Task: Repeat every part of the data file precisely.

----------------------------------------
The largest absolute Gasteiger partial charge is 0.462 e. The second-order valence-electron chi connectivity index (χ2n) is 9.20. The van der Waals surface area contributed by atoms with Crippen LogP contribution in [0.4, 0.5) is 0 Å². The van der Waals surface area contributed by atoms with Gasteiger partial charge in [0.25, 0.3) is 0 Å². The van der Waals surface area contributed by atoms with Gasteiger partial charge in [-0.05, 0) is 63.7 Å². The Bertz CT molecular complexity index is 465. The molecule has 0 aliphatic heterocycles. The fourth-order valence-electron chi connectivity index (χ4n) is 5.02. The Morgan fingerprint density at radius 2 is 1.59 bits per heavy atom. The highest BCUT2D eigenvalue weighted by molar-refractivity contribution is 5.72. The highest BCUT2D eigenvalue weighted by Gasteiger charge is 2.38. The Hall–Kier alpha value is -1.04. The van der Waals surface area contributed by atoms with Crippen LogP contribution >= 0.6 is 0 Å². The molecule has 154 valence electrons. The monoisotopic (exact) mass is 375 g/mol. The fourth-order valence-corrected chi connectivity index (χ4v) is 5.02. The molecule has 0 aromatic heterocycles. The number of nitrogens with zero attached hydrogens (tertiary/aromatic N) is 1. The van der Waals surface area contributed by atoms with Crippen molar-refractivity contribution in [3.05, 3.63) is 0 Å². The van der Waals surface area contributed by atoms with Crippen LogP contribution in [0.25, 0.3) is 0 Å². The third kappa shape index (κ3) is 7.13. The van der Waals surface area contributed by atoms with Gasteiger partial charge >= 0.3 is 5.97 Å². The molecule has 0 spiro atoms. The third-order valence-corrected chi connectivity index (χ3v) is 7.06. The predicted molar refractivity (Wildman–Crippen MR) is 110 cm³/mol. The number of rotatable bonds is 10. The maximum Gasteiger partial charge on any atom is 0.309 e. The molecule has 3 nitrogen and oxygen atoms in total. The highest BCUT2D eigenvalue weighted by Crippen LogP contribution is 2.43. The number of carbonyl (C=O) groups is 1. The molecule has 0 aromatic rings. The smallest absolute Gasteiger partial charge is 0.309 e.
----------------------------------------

The largest absolute Gasteiger partial charge is 0.462 e. The second-order valence-electron chi connectivity index (χ2n) is 9.20. The van der Waals surface area contributed by atoms with Crippen LogP contribution in [0.4, 0.5) is 0 Å². The van der Waals surface area contributed by atoms with Gasteiger partial charge in [0.25, 0.3) is 0 Å². The van der Waals surface area contributed by atoms with Gasteiger partial charge in [-0.05, 0) is 63.7 Å². The Bertz CT molecular complexity index is 465. The molecule has 0 aliphatic heterocycles. The fourth-order valence-electron chi connectivity index (χ4n) is 5.02. The Morgan fingerprint density at radius 2 is 1.59 bits per heavy atom. The highest BCUT2D eigenvalue weighted by molar-refractivity contribution is 5.72. The highest BCUT2D eigenvalue weighted by Gasteiger charge is 2.38. The Hall–Kier alpha value is -1.04. The van der Waals surface area contributed by atoms with Crippen LogP contribution >= 0.6 is 0 Å². The molecule has 154 valence electrons. The monoisotopic (exact) mass is 375 g/mol. The fourth-order valence-corrected chi connectivity index (χ4v) is 5.02. The molecule has 0 aromatic heterocycles. The number of nitrogens with zero attached hydrogens (tertiary/aromatic N) is 1. The van der Waals surface area contributed by atoms with Crippen molar-refractivity contribution in [3.05, 3.63) is 0 Å². The van der Waals surface area contributed by atoms with Crippen LogP contribution in [0.25, 0.3) is 0 Å². The third kappa shape index (κ3) is 7.13. The van der Waals surface area contributed by atoms with Gasteiger partial charge >= 0.3 is 5.97 Å². The molecule has 0 spiro atoms. The third-order valence-corrected chi connectivity index (χ3v) is 7.06. The predicted molar refractivity (Wildman–Crippen MR) is 110 cm³/mol. The number of rotatable bonds is 10. The maximum Gasteiger partial charge on any atom is 0.309 e. The molecule has 3 nitrogen and oxygen atoms in total. The highest BCUT2D eigenvalue weighted by Crippen LogP contribution is 2.43. The number of carbonyl (C=O) groups is 1. The molecule has 0 aromatic rings. The smallest absolute Gasteiger partial charge is 0.309 e.